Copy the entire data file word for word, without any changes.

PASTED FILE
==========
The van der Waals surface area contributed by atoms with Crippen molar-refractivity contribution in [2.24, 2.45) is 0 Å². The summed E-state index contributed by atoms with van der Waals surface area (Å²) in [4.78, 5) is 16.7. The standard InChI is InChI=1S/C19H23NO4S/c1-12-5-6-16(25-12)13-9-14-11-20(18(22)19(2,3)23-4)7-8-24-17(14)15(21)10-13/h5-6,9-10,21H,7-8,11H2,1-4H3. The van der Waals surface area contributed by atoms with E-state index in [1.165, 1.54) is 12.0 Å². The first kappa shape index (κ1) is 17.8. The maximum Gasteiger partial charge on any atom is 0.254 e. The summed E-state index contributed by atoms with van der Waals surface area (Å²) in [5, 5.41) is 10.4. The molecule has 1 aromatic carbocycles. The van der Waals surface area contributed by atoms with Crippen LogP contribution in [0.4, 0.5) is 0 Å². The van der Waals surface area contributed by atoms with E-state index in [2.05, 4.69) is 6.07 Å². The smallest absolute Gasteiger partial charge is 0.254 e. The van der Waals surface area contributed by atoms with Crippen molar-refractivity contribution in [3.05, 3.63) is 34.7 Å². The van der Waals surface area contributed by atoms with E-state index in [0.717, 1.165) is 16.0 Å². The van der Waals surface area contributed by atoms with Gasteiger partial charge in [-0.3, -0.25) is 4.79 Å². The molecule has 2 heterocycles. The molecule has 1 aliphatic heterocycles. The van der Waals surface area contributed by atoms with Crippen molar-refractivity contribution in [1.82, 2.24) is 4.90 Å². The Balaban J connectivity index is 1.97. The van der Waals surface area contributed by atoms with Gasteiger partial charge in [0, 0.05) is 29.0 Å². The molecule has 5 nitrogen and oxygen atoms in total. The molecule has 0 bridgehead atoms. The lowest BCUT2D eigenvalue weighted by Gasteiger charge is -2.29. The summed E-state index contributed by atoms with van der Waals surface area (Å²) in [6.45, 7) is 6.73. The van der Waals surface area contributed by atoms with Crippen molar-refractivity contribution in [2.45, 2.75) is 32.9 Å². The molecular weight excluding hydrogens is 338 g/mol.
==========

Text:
The van der Waals surface area contributed by atoms with Crippen molar-refractivity contribution in [2.24, 2.45) is 0 Å². The summed E-state index contributed by atoms with van der Waals surface area (Å²) in [4.78, 5) is 16.7. The standard InChI is InChI=1S/C19H23NO4S/c1-12-5-6-16(25-12)13-9-14-11-20(18(22)19(2,3)23-4)7-8-24-17(14)15(21)10-13/h5-6,9-10,21H,7-8,11H2,1-4H3. The van der Waals surface area contributed by atoms with E-state index in [1.165, 1.54) is 12.0 Å². The first kappa shape index (κ1) is 17.8. The maximum Gasteiger partial charge on any atom is 0.254 e. The summed E-state index contributed by atoms with van der Waals surface area (Å²) in [5, 5.41) is 10.4. The molecule has 1 aromatic carbocycles. The van der Waals surface area contributed by atoms with Crippen LogP contribution in [0.4, 0.5) is 0 Å². The van der Waals surface area contributed by atoms with E-state index in [2.05, 4.69) is 6.07 Å². The smallest absolute Gasteiger partial charge is 0.254 e. The van der Waals surface area contributed by atoms with Crippen molar-refractivity contribution in [3.05, 3.63) is 34.7 Å². The van der Waals surface area contributed by atoms with E-state index in [0.717, 1.165) is 16.0 Å². The van der Waals surface area contributed by atoms with Gasteiger partial charge in [-0.3, -0.25) is 4.79 Å². The molecule has 2 heterocycles. The molecule has 1 aliphatic heterocycles. The van der Waals surface area contributed by atoms with Crippen molar-refractivity contribution in [1.82, 2.24) is 4.90 Å². The Balaban J connectivity index is 1.97. The van der Waals surface area contributed by atoms with Gasteiger partial charge in [0, 0.05) is 29.0 Å². The molecule has 5 nitrogen and oxygen atoms in total. The molecule has 0 bridgehead atoms. The lowest BCUT2D eigenvalue weighted by Gasteiger charge is -2.29. The summed E-state index contributed by atoms with van der Waals surface area (Å²) in [6.45, 7) is 6.73. The van der Waals surface area contributed by atoms with Crippen molar-refractivity contribution in [2.45, 2.75) is 32.9 Å². The molecular weight excluding hydrogens is 338 g/mol.